August 2005

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Portal's Flexible Framework Saves The Day

Tuesday, August 23, 2005

Recently I found myself having to deliver a requirement that was not anticipated in Portal's original design. Fortunately, WebLogic Portal 8.1 is a highly flexible framework and this flexibility saved the day.

If I had to pick my favorite feature about WebLogic Portal 8.1 it would have to be how flexible the overall framework is with respect to accomplishing tasks that were not catered for in the original design. Since much of the framework code exists in the various folders in the /frameworks directory, changing or replacing existing behavior is often simply a matter of modifying the appropriate framework files.

The other day I was assisting someone with how to have the default page not appear in the menu. Basically they had a book called “Home” that had a default page called "Home". The standard multi level menu would render a top-level menu item for the book and then a subsequent lower level item for the Page thereby resulting in two "Home" menu items. What they wanted was to simply have one menu item called "Home" that when clicked would go to the book’s default page.

The obvious solution would be to make the page hidden, however this has an undesired effect in their case. When a book’s default page is hidden, navigating to the book will cause the next non-hidden page to be displayed rather then the default hidden page. This feature is either a benefit or a hindrance depending on what you want to accomplish, in this case it was a hindrance unfortunately.

We discussed a couple of different solutions and came up with two options as follows:

1. Modify the menu code to not generate menu items for default pages; or
2. Modify the menu code so that even when a default page is hidden, clicking on a book will navigate to that page correctly.

The solution that was chosen was option 2 since it was felt that there might be cases where the default page should be shown as a menu item and creating a configuration scheme to handle exceptions would make option 1 more complex to implement.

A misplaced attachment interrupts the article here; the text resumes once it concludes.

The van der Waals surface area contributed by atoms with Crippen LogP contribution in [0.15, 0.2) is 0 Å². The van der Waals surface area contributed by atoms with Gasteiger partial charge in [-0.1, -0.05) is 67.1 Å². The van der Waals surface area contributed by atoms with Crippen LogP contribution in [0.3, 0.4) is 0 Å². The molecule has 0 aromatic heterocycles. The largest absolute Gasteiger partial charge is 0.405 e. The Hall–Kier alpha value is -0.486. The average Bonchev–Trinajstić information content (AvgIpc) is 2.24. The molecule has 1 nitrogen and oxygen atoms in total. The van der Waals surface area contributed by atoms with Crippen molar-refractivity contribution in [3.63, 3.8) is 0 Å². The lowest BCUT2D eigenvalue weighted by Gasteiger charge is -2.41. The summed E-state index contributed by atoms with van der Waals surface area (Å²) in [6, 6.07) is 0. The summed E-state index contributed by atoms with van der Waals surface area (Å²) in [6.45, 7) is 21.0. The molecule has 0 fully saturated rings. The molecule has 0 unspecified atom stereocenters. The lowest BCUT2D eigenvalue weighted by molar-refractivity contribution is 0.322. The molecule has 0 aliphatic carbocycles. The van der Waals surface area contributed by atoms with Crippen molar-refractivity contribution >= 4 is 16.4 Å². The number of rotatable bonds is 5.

Implementing option 2 was relatively straightforward; we merely altered submenu.jsp to generate a URL that pointed directly to the default page of a book instead of the book itself. You can still navigate to a hidden page if the URL is explicitly targeting that page, so this fix takes advantage of that behavior to accomplish the goal.

Unfortunately there was one edge case where this could not be made to work. The default page of the portal's default book could be considered the portal's default page since when we access the portal by the root URL it is this page to which the user is directed. If this portal default page is hidden, navigating to the portal’s root URL will cause the user to be directed to the default book’s next non-hidden page. Since this behavior occurs in the portal servlet, it is not something that we can easily modify.

For this edge case, we had to use option 1. Thus we modified the menu code so that it would not generate a menu entry for the portal’s default page but option 2 was used in all other places.

The amount of code to do this was quite small and easy to apply. Thanks to the flexibility in the framework we were able to deliver a requirement that had not been catered for in the original portal design.

Posted by Gerald Nunn at 4:02 PM | Categories: WebLogic | Permalink |